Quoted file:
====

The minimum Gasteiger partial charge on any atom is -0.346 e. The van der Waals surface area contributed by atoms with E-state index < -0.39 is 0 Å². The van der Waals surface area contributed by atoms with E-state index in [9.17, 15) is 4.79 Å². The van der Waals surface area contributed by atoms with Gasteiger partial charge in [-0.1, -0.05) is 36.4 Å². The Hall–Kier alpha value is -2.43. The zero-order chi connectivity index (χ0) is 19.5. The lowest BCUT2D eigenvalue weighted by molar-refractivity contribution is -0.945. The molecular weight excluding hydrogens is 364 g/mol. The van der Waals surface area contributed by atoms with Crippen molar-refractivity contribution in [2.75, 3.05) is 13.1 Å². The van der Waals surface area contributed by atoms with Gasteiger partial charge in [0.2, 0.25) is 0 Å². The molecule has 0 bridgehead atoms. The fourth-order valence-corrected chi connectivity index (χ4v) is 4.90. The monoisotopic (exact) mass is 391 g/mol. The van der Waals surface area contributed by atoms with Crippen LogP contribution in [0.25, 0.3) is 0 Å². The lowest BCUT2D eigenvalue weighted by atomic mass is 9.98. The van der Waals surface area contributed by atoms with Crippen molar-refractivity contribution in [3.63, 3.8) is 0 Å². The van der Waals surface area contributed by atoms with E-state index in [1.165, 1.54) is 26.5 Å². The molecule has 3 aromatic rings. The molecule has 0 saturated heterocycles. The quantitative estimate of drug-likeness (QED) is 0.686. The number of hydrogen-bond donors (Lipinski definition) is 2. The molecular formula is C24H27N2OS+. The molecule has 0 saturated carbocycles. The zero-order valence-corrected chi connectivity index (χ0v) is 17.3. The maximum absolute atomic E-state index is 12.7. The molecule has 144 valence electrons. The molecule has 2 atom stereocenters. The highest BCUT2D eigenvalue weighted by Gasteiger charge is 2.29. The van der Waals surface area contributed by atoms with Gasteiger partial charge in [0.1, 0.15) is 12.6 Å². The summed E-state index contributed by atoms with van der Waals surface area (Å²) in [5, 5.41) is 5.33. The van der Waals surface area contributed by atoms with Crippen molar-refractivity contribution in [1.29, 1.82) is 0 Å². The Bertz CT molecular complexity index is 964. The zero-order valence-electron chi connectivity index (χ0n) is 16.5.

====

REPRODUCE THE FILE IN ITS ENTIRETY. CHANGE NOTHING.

The minimum Gasteiger partial charge on any atom is -0.346 e. The van der Waals surface area contributed by atoms with E-state index < -0.39 is 0 Å². The van der Waals surface area contributed by atoms with E-state index in [9.17, 15) is 4.79 Å². The van der Waals surface area contributed by atoms with Gasteiger partial charge in [-0.1, -0.05) is 36.4 Å². The Hall–Kier alpha value is -2.43. The zero-order chi connectivity index (χ0) is 19.5. The lowest BCUT2D eigenvalue weighted by molar-refractivity contribution is -0.945. The molecular weight excluding hydrogens is 364 g/mol. The van der Waals surface area contributed by atoms with Crippen molar-refractivity contribution in [2.75, 3.05) is 13.1 Å². The van der Waals surface area contributed by atoms with Gasteiger partial charge in [0.2, 0.25) is 0 Å². The molecule has 0 bridgehead atoms. The fourth-order valence-corrected chi connectivity index (χ4v) is 4.90. The monoisotopic (exact) mass is 391 g/mol. The van der Waals surface area contributed by atoms with Crippen LogP contribution in [0.25, 0.3) is 0 Å². The lowest BCUT2D eigenvalue weighted by atomic mass is 9.98. The van der Waals surface area contributed by atoms with Crippen molar-refractivity contribution in [3.63, 3.8) is 0 Å². The van der Waals surface area contributed by atoms with E-state index in [1.165, 1.54) is 26.5 Å². The molecule has 3 aromatic rings. The molecule has 0 saturated heterocycles. The quantitative estimate of drug-likeness (QED) is 0.686. The number of hydrogen-bond donors (Lipinski definition) is 2. The molecular formula is C24H27N2OS+. The molecule has 0 saturated carbocycles. The zero-order valence-corrected chi connectivity index (χ0v) is 17.3. The maximum absolute atomic E-state index is 12.7. The molecule has 144 valence electrons. The molecule has 2 atom stereocenters. The highest BCUT2D eigenvalue weighted by Gasteiger charge is 2.29. The van der Waals surface area contributed by atoms with Gasteiger partial charge in [0.1, 0.15) is 12.6 Å². The summed E-state index contributed by atoms with van der Waals surface area (Å²) in [5, 5.41) is 5.33. The van der Waals surface area contributed by atoms with Crippen molar-refractivity contribution in [1.29, 1.82) is 0 Å². The Bertz CT molecular complexity index is 964. The zero-order valence-electron chi connectivity index (χ0n) is 16.5.